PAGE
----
peagreenboatNext week I am in Dulwich, at Rosendale Primary School with Peagreen Boat Books at their Mini Hay Festival telling stories to Reception and Year 1 kids all day long. I can’t wait.


My adventures with Series Fiction – Just Starting

I have been working on a series-fiction character for two years now. I have rewritten the story many times and each time I start I think about the approach- should I do in-depth character studies?   Should I write it as it happens and figure out as I go?

I always thought preparing for a long time, interviewing my characters and writing about their features and likes and dislikes will take away the pleasure of discovering it. I always get put off by the lists, the interview questions, the forms that are available on the Internet to do character studies.

But this time I had to do it. My writing mentor Tony Bradman at Golden Egg Academy, said I need to know my characters in depth and I should spend time on the preparation so the writing is more focused. My groan must have echoed through the city if not muffled  by the constant noise of engineering works on the tracks near my flat.

So how does one plan a character for a series fiction for children? Most character trait charts and interview questions were aimed at fiction for adults. Some were genre specific like world building for science fiction and fantasy.  I decided to start with the hint that Tony had given me – think about why sitcoms like “Malcolm in the Middle” and “Big Bang Theory” work? They are comedies, they are situational, but are heavily character based.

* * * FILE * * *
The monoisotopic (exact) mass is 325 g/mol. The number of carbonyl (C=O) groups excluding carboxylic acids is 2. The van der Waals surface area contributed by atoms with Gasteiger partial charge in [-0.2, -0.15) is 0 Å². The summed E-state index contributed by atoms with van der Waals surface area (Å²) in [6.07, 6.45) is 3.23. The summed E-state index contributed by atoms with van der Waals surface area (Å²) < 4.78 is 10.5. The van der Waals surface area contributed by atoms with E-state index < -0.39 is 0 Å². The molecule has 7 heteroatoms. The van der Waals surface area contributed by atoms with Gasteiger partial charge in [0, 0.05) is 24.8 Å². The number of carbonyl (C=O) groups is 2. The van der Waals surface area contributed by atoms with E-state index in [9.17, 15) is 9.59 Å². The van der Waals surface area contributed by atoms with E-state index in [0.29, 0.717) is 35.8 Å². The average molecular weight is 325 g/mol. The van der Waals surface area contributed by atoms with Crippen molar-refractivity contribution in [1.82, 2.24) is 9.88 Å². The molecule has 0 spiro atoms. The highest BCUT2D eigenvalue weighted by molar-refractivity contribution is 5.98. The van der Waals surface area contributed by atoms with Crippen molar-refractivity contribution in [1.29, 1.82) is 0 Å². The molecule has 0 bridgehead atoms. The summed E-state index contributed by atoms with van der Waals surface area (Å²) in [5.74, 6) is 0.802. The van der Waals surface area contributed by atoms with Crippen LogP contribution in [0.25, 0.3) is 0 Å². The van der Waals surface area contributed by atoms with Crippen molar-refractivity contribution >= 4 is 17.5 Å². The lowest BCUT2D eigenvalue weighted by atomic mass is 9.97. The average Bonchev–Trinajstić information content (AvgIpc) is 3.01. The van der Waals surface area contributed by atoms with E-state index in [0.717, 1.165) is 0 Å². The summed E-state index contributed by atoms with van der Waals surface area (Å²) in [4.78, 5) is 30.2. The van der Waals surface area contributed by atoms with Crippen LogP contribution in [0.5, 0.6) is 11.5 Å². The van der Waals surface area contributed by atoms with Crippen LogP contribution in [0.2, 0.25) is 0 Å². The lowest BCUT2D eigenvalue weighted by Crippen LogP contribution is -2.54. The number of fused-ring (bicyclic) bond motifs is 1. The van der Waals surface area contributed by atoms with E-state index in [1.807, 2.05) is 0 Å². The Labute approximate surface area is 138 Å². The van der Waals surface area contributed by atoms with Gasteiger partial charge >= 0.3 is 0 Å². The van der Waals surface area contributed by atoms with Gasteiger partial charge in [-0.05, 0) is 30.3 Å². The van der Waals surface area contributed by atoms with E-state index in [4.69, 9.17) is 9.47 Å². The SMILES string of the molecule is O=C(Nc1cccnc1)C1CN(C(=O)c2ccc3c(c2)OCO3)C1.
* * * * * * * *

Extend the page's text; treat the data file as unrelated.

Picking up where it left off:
So that’s where I started. I trawled through episode guides of my favourite character-sitcom – Big Bang Theory. I studied the tropes that feature in popular sitcoms. That gave me the basics of how characters should be structured and why these characters have to be exaggerated.

Then I studied the basics of writing a character based sitcom. What goes into? Why is the character important and why does everything has to centre around the character traits.


That gave me the basics. But I still needed to know more about my characters. So, firstly, I decided what I wanted to know about each characters. I trawled through many character study charts and synthesized what I wanted for a young fiction. I created my own character chart (which you can see here). But again, I was bored filling in a chart with traits. I didn’t think it would wake up my creative spirit. I wanted something playful, something fun and something I could enjoy doing.